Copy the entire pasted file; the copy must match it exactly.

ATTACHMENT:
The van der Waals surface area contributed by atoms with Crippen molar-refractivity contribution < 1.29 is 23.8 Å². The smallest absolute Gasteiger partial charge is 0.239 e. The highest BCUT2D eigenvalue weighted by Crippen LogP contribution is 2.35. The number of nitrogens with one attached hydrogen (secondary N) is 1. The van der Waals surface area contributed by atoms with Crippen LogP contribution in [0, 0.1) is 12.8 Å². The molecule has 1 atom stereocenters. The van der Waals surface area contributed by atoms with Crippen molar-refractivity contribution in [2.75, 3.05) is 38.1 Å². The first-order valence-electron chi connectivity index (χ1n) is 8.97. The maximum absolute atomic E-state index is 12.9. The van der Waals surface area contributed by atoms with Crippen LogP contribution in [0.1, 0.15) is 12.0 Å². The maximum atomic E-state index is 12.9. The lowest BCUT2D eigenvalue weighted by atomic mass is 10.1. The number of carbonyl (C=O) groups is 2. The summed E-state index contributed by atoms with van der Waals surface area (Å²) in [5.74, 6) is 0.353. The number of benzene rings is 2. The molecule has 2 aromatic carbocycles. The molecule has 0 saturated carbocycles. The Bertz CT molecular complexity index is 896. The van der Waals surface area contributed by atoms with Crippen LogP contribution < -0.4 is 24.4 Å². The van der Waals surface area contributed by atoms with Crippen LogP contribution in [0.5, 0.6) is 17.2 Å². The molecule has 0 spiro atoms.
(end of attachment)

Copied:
The van der Waals surface area contributed by atoms with Crippen molar-refractivity contribution < 1.29 is 23.8 Å². The smallest absolute Gasteiger partial charge is 0.239 e. The highest BCUT2D eigenvalue weighted by Crippen LogP contribution is 2.35. The number of nitrogens with one attached hydrogen (secondary N) is 1. The van der Waals surface area contributed by atoms with Crippen LogP contribution in [0, 0.1) is 12.8 Å². The molecule has 1 atom stereocenters. The van der Waals surface area contributed by atoms with Crippen molar-refractivity contribution in [2.75, 3.05) is 38.1 Å². The first-order valence-electron chi connectivity index (χ1n) is 8.97. The maximum absolute atomic E-state index is 12.9. The van der Waals surface area contributed by atoms with Crippen LogP contribution in [0.1, 0.15) is 12.0 Å². The maximum atomic E-state index is 12.9. The lowest BCUT2D eigenvalue weighted by atomic mass is 10.1. The number of carbonyl (C=O) groups is 2. The summed E-state index contributed by atoms with van der Waals surface area (Å²) in [5.74, 6) is 0.353. The number of benzene rings is 2. The molecule has 2 aromatic carbocycles. The molecule has 0 saturated carbocycles. The Bertz CT molecular complexity index is 896. The van der Waals surface area contributed by atoms with Crippen LogP contribution < -0.4 is 24.4 Å². The van der Waals surface area contributed by atoms with Crippen LogP contribution in [0.5, 0.6) is 17.2 Å². The molecule has 0 spiro atoms.